How many times have you made New Year’s resolutions only to lose motivation a few weeks later? We’ve all been there. This year if you put some up-front strategy into your goal-setting process you can potentially set yourself up for longer-term success.
Two areas are ripe for goals and resolutions in 2018 are wealth and health. January is a good time to see both your financial professional and physician for checkups. Read on to learn how to gather your information and questions.
Gather financial information and questions
Start by completing the12 Planning Points to Reviewchecklist from Transamerica. This worksheet helps you track changes over the past year and asks questions about your current investments, goals, tax situation, retirement contributions, and other common financial planning topics. Once you’ve worked through it, you can create your own set of topics for your financial professional.
Are my investments in the right allocation for me?
In addition to reviewing your financial situation, take stock of your health over the past year. Collect questions you might have about any new or existing problems. You can also use these calculators and checklists. Keep in mind these tools are not a substitute for seeing your doctor. You can use them to help assemble questions you might have about results: cancer risks and prevention, heart attack calculator, and the diabetes risk test. Using this information, prioritize your health questions.
What are your recommendations for physical exercise, smoking, sleep, and diet?
Is my blood pressure in a healthy range? If not, how do I get it there?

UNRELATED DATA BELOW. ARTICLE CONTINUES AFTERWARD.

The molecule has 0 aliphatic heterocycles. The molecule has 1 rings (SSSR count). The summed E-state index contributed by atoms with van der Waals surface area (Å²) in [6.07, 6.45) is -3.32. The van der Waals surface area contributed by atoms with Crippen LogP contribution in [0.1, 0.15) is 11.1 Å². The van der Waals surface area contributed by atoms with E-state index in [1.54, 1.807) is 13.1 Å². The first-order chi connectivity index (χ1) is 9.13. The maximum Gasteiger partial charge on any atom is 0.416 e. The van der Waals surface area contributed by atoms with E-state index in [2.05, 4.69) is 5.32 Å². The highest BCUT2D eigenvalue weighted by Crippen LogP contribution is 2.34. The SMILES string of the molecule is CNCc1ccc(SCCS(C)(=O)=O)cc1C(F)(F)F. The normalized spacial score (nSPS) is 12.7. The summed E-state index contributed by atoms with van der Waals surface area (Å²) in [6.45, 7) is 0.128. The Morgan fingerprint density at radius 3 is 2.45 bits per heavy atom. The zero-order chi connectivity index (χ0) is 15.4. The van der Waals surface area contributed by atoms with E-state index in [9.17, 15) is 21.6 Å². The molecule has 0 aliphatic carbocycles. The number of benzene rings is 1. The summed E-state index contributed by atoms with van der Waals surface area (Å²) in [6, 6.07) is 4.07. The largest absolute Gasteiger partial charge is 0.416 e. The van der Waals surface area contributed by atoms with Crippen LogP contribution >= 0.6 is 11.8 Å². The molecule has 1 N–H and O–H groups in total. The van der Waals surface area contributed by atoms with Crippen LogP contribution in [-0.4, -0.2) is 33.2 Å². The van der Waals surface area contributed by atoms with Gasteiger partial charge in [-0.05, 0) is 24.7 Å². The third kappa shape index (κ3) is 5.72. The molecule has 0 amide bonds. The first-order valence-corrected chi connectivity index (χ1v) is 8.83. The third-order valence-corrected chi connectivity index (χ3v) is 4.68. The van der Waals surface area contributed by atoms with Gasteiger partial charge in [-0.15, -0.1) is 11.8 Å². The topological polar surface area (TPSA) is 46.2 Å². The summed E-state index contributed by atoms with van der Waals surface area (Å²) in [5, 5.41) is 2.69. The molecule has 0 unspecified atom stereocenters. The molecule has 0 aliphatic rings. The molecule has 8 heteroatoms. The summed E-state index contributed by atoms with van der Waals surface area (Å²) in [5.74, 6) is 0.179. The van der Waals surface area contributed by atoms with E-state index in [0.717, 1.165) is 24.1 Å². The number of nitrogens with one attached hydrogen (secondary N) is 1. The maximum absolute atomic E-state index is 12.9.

What are my heart attack, diabetes, and stroke risks?
Are my current medications still the best ones for my conditions?
Ask any questions about “embarrassing” health issues like abnormal bowel movements, libido, incontinence, sexually transmitted infections, etc. Doctors have heard and seen it all and want to help you understand all of your health issues.
Create your 2018 goals and resolutions
Using your checkup information, create a goal tracker — a physical notebook, Microsoft Excel spreadsheet, or an app. A goal should be a bit of a stretch, measurable, and one that can be broken down into manageable pieces with set deadlines.
Remember to revisit your goals frequently to ensure you’re on track for success. You can adjust them if they’re not working for your current lifestyle. Just be sure the goals remain true to your overall strategies. With some planning, mindfulness, and continuous realignments, you can keep your New Year’s resolutions.
What questions do you ask your financial professional and doctor?
Neither Transamerica nor its agents or representatives may provide tax, investment or legal advice. Anyone to whom this material is promoted, marketed, or recommended should consult with and rely on their own independent tax and legal advisors and financial professional regarding their particular situation and the concepts presented herein.